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iPhone showing only 3 percent demand?

updated 02:40 pm EDT, Tue June 26, 2007

iPhone Demand at 3 Percent

Apple's pricing for the iPhone may have pushed the limits of US tech buyers too far, says a new paper by Parks Associates. The research group claims that a representative study in May of US buyers pegs high interest in the iPhone at just 3 percent of American buyers for those aware of the iPhone's cost and contract requirements. This problem has been recognized before but may be more significant than thought, according to the new research. Parks uses its results to estimate that most would only accept a smartphone-class device at $199 with a two-year contract, and just $99 for regular phones; both are well above Apple's $499 asking price.

This cost may also reflect a serious misreading of the market by Apple, Parks adds. Despite a gradual shift towards multi-purpose phones that looks to be spearheaded by the iPhone, many cellphone users are interested primarily in call quality (at 68 percent of responses) and range (72 percent) over the actual device itself (10 percent) and aren't swayed by media-focused models, especially those priced above most others.

Many potential buyers are actively leery of multi-role phones, the study shows. Nearly half of the entire group at 49 percent is worried that adding the extra functions will raise the price, while 32 percent is also concerned that the battery will suffer from the added strain. Just a subset of US homes, 22 percent, is interested in a music-capable handset similar to the Apple model that will reach stores on Friday; only a slightly higher number of iPod and other jukebox owners (26 percent) are interested in the extra functions.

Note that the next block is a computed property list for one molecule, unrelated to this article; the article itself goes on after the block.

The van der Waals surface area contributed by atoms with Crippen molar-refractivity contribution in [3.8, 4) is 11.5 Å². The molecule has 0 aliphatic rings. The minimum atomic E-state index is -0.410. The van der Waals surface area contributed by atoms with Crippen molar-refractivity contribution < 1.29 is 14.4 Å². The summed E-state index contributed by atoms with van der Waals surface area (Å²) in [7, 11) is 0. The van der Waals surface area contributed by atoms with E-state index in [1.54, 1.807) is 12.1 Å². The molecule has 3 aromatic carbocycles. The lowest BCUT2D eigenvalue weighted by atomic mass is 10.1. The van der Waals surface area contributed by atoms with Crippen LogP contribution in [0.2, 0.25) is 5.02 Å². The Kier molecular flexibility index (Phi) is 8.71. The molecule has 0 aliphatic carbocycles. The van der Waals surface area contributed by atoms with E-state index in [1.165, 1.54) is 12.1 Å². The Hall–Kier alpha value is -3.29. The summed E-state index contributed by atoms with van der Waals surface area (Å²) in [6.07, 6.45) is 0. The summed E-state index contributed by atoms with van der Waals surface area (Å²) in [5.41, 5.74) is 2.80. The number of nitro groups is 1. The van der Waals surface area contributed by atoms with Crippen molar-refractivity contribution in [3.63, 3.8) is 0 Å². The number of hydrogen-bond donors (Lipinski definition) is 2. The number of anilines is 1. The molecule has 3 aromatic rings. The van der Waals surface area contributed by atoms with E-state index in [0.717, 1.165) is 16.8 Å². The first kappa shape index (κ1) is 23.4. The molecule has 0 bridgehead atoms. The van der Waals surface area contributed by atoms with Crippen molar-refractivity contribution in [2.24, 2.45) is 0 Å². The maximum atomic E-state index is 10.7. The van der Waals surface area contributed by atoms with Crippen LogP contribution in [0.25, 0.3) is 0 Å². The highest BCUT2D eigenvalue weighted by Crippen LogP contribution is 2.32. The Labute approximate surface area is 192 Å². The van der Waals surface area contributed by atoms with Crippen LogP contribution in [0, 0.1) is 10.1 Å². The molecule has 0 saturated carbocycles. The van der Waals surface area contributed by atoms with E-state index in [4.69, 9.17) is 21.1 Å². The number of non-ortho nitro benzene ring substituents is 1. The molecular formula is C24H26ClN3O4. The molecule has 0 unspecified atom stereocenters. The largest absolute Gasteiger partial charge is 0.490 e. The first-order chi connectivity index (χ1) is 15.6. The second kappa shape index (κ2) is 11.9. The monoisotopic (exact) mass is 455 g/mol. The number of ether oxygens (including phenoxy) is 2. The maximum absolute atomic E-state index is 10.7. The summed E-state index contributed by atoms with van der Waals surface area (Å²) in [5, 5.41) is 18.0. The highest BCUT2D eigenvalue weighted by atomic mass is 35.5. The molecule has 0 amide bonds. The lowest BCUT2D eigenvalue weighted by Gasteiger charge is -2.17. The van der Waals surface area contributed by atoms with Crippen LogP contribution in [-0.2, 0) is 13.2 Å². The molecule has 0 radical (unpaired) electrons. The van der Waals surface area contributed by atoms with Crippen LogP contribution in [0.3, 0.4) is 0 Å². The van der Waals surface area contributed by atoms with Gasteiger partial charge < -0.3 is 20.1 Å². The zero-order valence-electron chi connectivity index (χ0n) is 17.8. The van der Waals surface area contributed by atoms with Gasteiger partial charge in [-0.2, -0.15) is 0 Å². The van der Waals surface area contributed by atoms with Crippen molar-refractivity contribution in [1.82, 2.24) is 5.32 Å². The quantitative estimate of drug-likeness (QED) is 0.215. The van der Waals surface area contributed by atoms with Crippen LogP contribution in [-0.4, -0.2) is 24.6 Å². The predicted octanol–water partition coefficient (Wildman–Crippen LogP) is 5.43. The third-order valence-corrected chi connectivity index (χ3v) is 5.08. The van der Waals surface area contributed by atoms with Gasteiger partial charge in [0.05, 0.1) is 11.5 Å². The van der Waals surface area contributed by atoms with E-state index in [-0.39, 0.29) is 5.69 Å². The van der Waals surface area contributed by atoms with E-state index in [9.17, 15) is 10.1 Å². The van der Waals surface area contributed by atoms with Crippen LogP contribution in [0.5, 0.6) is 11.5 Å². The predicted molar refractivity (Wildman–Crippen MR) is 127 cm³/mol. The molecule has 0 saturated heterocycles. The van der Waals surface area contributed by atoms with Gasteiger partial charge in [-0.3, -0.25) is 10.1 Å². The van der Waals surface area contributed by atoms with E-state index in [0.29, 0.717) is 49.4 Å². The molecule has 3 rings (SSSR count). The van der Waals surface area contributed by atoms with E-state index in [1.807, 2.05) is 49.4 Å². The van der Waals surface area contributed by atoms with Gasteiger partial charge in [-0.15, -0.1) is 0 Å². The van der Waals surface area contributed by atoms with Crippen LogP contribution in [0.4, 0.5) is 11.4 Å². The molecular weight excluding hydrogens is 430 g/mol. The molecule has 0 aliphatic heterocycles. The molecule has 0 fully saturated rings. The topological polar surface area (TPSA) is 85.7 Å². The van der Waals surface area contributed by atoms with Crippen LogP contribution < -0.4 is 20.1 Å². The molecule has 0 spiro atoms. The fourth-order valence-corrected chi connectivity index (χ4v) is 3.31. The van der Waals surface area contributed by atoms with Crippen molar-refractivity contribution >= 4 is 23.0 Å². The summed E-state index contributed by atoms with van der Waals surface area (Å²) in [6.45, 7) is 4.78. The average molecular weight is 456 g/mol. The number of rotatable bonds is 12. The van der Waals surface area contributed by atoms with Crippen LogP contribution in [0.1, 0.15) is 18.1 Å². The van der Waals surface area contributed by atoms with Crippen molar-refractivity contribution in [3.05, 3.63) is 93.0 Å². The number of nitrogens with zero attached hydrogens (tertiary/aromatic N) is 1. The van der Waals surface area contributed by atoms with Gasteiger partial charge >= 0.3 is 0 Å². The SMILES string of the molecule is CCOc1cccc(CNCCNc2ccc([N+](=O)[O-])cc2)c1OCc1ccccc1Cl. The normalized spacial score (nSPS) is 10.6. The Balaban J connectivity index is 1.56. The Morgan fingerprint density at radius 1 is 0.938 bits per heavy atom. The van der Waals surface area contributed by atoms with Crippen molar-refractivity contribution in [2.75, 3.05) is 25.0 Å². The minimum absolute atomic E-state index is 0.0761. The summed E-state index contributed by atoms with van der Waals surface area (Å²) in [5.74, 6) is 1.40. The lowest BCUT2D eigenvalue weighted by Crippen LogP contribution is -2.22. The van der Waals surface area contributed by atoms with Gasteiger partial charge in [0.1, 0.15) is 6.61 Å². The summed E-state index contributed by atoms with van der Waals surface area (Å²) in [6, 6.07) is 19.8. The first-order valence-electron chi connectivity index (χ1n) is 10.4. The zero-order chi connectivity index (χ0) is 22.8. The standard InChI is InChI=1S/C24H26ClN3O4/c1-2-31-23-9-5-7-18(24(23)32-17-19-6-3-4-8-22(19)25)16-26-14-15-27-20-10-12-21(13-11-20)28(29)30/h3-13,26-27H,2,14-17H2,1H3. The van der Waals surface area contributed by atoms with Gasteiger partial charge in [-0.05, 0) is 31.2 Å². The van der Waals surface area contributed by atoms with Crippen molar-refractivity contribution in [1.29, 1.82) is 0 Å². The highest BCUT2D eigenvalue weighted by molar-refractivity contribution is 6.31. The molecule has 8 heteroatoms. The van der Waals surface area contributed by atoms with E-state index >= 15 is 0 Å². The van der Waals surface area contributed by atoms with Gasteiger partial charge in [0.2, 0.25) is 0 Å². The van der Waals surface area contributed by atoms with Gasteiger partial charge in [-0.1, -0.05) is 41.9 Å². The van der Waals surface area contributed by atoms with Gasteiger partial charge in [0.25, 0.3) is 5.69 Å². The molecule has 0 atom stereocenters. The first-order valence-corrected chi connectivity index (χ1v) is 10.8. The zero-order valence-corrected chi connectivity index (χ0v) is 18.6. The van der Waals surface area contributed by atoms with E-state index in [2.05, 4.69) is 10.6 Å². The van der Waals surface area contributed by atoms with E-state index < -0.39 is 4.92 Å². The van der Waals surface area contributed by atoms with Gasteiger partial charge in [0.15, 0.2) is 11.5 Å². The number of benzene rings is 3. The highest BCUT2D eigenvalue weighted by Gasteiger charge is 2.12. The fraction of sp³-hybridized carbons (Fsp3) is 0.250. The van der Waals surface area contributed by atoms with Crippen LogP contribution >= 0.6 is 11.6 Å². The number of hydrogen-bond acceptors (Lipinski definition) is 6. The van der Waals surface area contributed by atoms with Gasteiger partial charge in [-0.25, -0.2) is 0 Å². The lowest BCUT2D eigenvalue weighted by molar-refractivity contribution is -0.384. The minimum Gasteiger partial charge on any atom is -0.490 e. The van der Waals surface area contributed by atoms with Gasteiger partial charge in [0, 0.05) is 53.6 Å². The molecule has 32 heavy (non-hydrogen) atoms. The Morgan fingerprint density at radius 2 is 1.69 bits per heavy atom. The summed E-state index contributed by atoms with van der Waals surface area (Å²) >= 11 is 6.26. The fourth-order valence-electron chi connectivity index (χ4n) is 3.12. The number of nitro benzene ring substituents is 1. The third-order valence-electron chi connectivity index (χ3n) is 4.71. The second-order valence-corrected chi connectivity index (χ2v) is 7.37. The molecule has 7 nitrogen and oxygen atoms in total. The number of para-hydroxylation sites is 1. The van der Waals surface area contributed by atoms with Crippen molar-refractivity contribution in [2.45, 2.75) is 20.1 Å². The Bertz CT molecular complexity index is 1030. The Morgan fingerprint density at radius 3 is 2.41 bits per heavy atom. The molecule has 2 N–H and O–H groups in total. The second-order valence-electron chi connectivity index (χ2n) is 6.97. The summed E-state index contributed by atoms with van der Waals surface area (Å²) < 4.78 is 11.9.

Apple's main comfort is said to take root in the habits of buyers, who may prematurely rule out their own purchases or who ignore peer pressure. Just 15 percent of homes planned to buy a phone during 2006 -- but 38 percent of them did, Parks says. Similar figures have also applied to portable music players, the company notes, and it may be the case that early adopters will help push some of the reluctant buyers towards a sale.